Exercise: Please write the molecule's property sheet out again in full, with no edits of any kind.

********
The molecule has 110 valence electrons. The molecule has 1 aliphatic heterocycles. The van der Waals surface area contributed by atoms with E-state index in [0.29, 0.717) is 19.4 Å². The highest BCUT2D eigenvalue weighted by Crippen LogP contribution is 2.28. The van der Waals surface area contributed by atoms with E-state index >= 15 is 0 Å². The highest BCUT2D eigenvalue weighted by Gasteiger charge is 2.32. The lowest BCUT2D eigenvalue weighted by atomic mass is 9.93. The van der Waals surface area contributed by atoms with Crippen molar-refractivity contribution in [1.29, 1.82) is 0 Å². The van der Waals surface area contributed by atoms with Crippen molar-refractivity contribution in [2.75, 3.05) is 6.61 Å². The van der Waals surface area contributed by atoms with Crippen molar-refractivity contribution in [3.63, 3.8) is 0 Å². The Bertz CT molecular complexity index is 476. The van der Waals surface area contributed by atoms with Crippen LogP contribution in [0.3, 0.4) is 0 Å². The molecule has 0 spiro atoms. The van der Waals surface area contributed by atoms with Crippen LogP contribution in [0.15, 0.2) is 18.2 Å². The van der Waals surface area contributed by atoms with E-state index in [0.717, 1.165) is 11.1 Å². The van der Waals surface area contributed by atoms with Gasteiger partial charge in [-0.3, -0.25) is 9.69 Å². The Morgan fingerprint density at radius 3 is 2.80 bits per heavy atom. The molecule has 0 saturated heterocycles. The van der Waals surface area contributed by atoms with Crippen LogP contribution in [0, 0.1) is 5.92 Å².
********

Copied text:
The molecule has 110 valence electrons. The molecule has 1 aliphatic heterocycles. The van der Waals surface area contributed by atoms with E-state index in [0.29, 0.717) is 19.4 Å². The highest BCUT2D eigenvalue weighted by Crippen LogP contribution is 2.28. The van der Waals surface area contributed by atoms with E-state index >= 15 is 0 Å². The highest BCUT2D eigenvalue weighted by Gasteiger charge is 2.32. The lowest BCUT2D eigenvalue weighted by atomic mass is 9.93. The van der Waals surface area contributed by atoms with Crippen molar-refractivity contribution in [1.29, 1.82) is 0 Å². The van der Waals surface area contributed by atoms with Crippen molar-refractivity contribution in [2.75, 3.05) is 6.61 Å². The van der Waals surface area contributed by atoms with Crippen molar-refractivity contribution in [3.63, 3.8) is 0 Å². The Bertz CT molecular complexity index is 476. The van der Waals surface area contributed by atoms with Crippen LogP contribution in [0.3, 0.4) is 0 Å². The molecule has 0 spiro atoms. The van der Waals surface area contributed by atoms with Crippen LogP contribution in [0.15, 0.2) is 18.2 Å². The van der Waals surface area contributed by atoms with E-state index in [0.717, 1.165) is 11.1 Å². The van der Waals surface area contributed by atoms with Gasteiger partial charge in [-0.3, -0.25) is 9.69 Å². The Morgan fingerprint density at radius 3 is 2.80 bits per heavy atom. The molecule has 0 saturated heterocycles. The van der Waals surface area contributed by atoms with Crippen LogP contribution in [0, 0.1) is 5.92 Å².